What does it mean to you when Jesus says, “The Kingdom of God is at hand?” Do you feel any different about anything? Do you any feel differently about your life? How would we know we are living in the Kingdom of God? What are we told about heaven? What are the elements that lead us to the Kingdom of God?
Faith in Christ is one element, hope is another. St. Paul tells us in 1 Corinthians 13:13 that “The greatest of these (theological virtues of faith, hope and love) is love.” And where there is love, there is the natural giving of oneself.
Three short stories might help.
A middle aged couple, both of whom had previous marriages and divorces, wanted to have more children. They could not conceive so they adopted. They, Caucasians, adopted two infant African-American children and have provided them with a life suitable to their talents. The whole family together entered the Catholic Church at St. Norbert Parish, Paoli. The children grew up with a keen sense of virtue. The girl just completed studies at the University of Pennsylvania’s Wharton School in three years and the young boy is a scholar-athlete and has been accepted at the U.S. Naval Academy. What might their lives have been otherwise?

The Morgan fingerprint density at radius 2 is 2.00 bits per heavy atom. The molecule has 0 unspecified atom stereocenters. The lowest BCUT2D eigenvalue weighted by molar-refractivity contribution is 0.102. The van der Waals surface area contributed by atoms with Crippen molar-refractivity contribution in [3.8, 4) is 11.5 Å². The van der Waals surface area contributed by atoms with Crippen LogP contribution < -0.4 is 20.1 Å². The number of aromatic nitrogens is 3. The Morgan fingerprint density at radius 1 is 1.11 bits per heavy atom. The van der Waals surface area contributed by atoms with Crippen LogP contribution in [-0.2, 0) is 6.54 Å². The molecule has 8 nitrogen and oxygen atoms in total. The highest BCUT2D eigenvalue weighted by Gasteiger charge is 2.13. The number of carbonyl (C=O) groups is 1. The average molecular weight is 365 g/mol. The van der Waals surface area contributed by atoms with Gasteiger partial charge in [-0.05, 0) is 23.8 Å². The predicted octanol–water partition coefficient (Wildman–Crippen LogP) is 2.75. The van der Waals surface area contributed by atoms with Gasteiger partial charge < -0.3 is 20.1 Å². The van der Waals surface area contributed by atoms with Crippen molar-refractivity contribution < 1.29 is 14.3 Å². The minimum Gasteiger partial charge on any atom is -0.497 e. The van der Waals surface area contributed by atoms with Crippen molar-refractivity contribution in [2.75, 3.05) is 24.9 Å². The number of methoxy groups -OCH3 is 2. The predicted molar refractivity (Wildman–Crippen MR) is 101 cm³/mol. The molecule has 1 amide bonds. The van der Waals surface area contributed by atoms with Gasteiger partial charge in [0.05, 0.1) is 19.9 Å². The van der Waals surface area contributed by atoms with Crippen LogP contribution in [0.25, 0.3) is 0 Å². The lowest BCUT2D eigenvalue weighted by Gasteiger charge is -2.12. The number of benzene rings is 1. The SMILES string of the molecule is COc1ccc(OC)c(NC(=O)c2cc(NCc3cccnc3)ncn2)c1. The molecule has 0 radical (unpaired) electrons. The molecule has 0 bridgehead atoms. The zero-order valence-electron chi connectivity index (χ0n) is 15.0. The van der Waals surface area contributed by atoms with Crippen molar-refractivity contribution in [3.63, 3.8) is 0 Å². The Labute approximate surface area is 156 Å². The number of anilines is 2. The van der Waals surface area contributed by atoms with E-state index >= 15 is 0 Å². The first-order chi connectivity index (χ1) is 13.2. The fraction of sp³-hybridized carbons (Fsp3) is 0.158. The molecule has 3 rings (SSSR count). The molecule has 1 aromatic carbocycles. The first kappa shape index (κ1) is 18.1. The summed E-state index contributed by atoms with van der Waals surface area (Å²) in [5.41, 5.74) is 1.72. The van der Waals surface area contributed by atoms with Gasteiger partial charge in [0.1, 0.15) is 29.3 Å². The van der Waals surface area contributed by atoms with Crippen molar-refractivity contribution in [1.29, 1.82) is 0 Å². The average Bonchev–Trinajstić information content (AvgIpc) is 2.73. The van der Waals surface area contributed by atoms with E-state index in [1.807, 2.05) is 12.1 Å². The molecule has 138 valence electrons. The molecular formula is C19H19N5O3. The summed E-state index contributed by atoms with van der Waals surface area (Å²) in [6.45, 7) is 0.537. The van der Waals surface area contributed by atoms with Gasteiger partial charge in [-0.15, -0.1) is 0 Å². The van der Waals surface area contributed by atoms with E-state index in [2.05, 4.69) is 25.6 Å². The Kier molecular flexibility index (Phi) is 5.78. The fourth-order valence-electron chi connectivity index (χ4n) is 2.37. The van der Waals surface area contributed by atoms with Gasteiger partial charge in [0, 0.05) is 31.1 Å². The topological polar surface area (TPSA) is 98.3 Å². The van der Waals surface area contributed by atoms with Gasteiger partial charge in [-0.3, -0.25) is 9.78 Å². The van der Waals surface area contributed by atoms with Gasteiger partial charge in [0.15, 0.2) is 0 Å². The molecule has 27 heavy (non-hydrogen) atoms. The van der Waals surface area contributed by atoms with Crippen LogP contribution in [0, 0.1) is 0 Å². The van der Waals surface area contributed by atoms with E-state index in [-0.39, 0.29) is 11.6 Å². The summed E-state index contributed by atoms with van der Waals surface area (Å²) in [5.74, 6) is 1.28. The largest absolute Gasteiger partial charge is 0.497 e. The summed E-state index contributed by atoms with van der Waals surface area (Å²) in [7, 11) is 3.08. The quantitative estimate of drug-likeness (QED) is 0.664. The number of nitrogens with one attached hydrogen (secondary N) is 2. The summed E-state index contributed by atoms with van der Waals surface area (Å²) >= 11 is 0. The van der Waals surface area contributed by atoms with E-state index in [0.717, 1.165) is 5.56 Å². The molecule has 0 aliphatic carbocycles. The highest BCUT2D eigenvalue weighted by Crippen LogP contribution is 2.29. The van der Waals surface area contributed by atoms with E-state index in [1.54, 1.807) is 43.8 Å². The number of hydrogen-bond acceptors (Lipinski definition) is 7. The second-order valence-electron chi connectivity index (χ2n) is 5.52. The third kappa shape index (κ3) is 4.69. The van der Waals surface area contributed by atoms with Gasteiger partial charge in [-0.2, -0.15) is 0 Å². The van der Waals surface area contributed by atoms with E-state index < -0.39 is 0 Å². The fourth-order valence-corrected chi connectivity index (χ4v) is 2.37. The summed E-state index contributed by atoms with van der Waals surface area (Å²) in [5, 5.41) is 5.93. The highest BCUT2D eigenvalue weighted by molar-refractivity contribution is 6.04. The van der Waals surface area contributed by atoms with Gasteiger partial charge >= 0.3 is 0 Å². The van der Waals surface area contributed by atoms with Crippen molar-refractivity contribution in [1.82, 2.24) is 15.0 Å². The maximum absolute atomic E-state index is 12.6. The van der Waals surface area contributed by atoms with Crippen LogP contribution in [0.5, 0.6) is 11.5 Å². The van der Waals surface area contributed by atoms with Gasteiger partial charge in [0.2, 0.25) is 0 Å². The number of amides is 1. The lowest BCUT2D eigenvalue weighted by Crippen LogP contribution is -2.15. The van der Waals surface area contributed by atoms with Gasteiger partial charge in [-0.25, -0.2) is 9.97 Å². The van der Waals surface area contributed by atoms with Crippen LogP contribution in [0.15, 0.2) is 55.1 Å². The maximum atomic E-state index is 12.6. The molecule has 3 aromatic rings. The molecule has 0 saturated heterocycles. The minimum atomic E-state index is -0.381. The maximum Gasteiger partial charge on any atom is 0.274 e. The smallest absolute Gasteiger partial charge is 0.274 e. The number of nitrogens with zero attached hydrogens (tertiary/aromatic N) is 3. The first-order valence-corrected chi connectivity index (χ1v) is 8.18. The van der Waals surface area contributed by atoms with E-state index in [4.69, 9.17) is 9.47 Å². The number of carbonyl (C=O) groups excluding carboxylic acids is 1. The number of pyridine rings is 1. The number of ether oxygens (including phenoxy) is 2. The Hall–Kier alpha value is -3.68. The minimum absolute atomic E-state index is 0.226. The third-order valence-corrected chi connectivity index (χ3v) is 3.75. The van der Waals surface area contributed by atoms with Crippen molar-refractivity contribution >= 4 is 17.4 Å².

At the funeral of Beau Biden, he was honored as a great guy and a good, Irish-Catholic fellow. He was mentioned at the close of the CBS show “Sunday Morning,” the final words of which were, “our prayers, and may the grace of God go out to his family.” Could you imagine asking for the grace of God in a national broadcast?
I watched a 1947 movie titled, “A Gentlemen’s Agreement.” The story had to do with the hidden prejudice against Jews. Some Christians claimed they did not like the prejudice, but were deeply challenged by a few key questions: What do you say when the prejudicial comments and jokes are made? What did you do about how you felt? How important was it for you to remain in the “popular crowd?” How much real Christian character did you show?
For me the common denominator in these stories was the need to reach out for the good of others always, acknowledging what the Lord God would want us to do. When we do reach out no matter the circumstances, is that not doing our part to live the Kingdom of God which is in our hearts? Is that not fulfilling our responsibility to be fervent disciples of Christ helping to make the Kingdom of God be at hand?
It is always a joyful answer for us if our perception is that we are spreading the seeds that will cause the kingdom to flourish, if what we do merits the words, “good and faithful servant.”
Deacon Bill Masapollo is a retired permanent deacon in St. Norbert Parish, Paoli.